Funding for public IVF clinic | Australian Greens

Funding for public IVF clinic

Greens MP Colleen Hartland calls on government to fund public IVF clinic
Wednesday, November 23, 2016 - 3:30pm
Colleen Hartland

Adjournment: My adjournment matter tonight is for the Minister for Health. It is estimated that in Australia infertility affects around 9 per cent of the population at any given time. IVF has become one of the most popular treatment methods for those diagnosed as unable to conceive without medical intervention. Despite increases in federal public funding through changes to Medicare and the safety net, the cost of treatment remains high for many consumers. The average cost per cycle typically sits at around $4000 to $5000, with all costs included after the Medicare rebate. Often women will need to undergo several cycles before having a successful birth through IVF. For many this is unaffordable. This means that some women and couples are missing out on essential health care and the opportunity to conceive a family, one of things that many people hold dear.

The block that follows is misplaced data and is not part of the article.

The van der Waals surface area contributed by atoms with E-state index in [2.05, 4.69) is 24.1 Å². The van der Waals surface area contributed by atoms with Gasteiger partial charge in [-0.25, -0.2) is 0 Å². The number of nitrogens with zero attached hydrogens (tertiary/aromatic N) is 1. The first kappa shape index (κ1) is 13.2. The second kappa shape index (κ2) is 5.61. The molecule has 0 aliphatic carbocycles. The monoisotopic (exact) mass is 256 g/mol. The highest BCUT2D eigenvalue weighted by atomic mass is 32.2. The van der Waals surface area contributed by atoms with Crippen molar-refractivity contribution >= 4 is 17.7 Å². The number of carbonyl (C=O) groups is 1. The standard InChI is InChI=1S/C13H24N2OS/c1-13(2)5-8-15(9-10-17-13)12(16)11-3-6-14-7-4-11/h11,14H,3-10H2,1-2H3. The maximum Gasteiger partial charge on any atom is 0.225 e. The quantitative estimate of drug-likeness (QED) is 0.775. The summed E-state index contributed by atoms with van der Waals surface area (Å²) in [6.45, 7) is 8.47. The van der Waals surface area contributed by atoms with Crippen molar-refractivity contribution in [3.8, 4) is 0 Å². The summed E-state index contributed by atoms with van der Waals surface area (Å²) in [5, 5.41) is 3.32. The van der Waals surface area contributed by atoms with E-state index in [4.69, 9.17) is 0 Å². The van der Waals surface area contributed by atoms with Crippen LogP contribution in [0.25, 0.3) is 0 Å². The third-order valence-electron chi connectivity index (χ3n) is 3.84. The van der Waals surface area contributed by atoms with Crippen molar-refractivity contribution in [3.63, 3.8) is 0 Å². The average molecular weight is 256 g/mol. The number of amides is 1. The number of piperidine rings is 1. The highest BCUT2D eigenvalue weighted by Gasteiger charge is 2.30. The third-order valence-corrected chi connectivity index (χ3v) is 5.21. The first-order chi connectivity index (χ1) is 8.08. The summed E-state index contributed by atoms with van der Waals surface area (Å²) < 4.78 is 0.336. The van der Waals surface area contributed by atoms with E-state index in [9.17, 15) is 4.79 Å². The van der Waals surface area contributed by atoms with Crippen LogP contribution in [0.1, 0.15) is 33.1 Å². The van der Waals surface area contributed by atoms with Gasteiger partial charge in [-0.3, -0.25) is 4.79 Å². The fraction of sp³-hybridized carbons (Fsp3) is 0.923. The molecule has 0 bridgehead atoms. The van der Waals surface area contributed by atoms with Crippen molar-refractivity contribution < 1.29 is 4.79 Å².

There are no public IVF services in Victoria, or indeed in Australia, despite apparent commitments to universal health care for all by governments of all descriptions. Meanwhile the assisted reproductive technology industry in Australia is dominated by a duopoly. Prices for treatment have increased significantly over the past decade, placing a huge burden on both consumers and the budget.

Another failure of the system is the lack of transparency and consistency in reporting stats for IVF clinics. Clinics are not required to report their data to the Australia and New Zealand Assisted Reproduction Database and can choose at their discretion what to report and when to report it. This leads to inconsistencies in what exactly is measured and reported. Furthermore, the database only publishes general stats on assisted reproductive technology success rates. Unlike government health performance data, it is not detailed by clinic, meaning there is no way for consumers to compare different providers in a meaningful way.

There have been a number of people within the sector who have talked quite openly about the incredibly high costs and the fact that IVF does not need to be as costly as it is now. The action I am seeking from the government is that it considers investing in a public health IVF clinic at a Victorian tertiary hospital in order to give women and couples living on low incomes proper access to this treatment.